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Front Porcher Patrick Deneen criticizes the critics of the HHS mandate for using the “dominant privatistic language of liberalism.”  He agrees this is the prudent strategy, but believes it masks the deeper divide between Catholic and Modern political thought in general.  Such a tactic will allow the critics to win the battle, but lose the war because it concedes the Modern outlook.  For example, to talk about religious liberty is to presuppose Modern concepts such as the public v. private sectors and individualism.

Deneen’s discussion resembles Leo Strauss’s distinction between the Ancients and Moderns on how society should be organized:  “Regime means that whole, which we today are in the habit of viewing primarily in a fragmentized form . . . ”  The Ancients portrayed society as organic, while Moderns artificially divided it into parts like public v. private, church v. state, and individual v. society.  Deneen takes this quarrel between the Ancients and the Moderns and replaces the Classical view with the Catholic view: “Liberalism [Modernism] was fundamentally animated by a deep philosophical and theological objection to Catholicism – and, until recent times, vice-versa .”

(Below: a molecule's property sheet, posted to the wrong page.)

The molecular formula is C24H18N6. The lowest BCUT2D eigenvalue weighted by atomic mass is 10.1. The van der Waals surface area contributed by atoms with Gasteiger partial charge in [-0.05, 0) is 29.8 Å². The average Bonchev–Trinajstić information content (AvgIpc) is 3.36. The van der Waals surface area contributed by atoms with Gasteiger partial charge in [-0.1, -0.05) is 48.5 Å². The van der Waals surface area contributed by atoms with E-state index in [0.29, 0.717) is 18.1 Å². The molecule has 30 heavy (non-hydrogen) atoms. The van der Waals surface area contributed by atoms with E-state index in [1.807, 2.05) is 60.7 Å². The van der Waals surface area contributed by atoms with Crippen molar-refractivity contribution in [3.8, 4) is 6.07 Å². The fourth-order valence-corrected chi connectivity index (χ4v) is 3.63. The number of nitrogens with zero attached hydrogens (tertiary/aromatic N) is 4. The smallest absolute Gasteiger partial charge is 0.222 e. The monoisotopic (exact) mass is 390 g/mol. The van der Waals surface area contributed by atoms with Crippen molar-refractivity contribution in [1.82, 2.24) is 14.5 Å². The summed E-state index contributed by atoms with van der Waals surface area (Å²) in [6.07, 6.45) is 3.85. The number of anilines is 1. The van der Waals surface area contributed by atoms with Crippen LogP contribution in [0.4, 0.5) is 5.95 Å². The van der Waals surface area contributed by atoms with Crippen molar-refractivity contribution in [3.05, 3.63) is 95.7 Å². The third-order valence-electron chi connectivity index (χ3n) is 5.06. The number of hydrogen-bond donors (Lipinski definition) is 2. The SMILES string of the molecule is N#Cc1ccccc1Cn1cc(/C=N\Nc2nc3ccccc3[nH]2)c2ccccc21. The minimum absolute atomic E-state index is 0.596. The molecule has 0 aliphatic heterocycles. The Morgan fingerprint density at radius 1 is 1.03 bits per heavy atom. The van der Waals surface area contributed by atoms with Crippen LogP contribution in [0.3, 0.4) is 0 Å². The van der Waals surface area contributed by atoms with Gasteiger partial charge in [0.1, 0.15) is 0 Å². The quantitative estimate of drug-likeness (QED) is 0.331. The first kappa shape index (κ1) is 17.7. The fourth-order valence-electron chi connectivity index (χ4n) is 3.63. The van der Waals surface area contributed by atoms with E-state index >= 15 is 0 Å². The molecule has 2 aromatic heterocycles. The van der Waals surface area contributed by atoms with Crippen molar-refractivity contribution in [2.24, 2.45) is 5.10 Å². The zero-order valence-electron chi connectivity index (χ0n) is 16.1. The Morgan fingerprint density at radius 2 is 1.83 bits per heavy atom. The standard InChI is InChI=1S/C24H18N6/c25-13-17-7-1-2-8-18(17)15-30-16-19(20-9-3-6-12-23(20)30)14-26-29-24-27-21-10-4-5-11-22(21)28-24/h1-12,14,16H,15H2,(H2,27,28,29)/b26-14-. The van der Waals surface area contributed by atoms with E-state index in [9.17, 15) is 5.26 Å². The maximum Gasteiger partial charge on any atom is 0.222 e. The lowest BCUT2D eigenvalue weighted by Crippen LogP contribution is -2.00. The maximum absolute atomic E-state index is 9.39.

Yet the Catholic view might have more in common with the Modern view than Deneen suggests.  For example, the fragmentation Strauss attributes to the Moderns can be traced back to a pre-modern thinker, Augustine.  He taught Christians are citizens of two kingdoms, the City of God and the City of Man.  Such a teaching conflicts with the holism of the Classical Regime and underlies the current tension between religious liberty and the HHS Mandate.   Augustine writes, “This heavenly city, then, while it sojourns on earth, calls citizens out of all nations, and gathers together a society of pilgrims of all languages, not scrupling about diversities in the manners, laws, and institutions whereby earthly peace is secured and maintained, but recognizing that, however various these are, they all tend to one and the same end of earthly peace. It therefore is so far from rescinding and abolishing these diversities, that it even preserves and adopts them, so long only as no hindrance to the worship of the one supreme and true God is thus introduced . [emphasis mine]”  If a citizen’s duties to his state come into conflict with his duties to God, then he cannot obey both masters but will have to choose one.

Another idea which brings Catholics and Moderns together is the person or individual.  The Ancients saw the individual as a part of a whole, or as Peter likes to say, city fodder.  Catholics and Moderns, on the other hand, agree that every human being is unique and irreplaceable.  The disagreement between the two is over sovereignty.  The Modern believes in ‘sovereign selves’ while the Catholic locates sovereignty in God. The Modern notion of individual autonomy is an attenuated or thinner version of the Christian conception of the dignity of the human person.  It is an attempt to safeguard individual rights without making any grand claims about his place in the Cosmos. Thus both sides believe in religious liberty, but disagree about its purpose. Regardless, it shows the critics’ adoption of religious liberty language is not simply a prudential move, but a principled one as well.

More on: Religion

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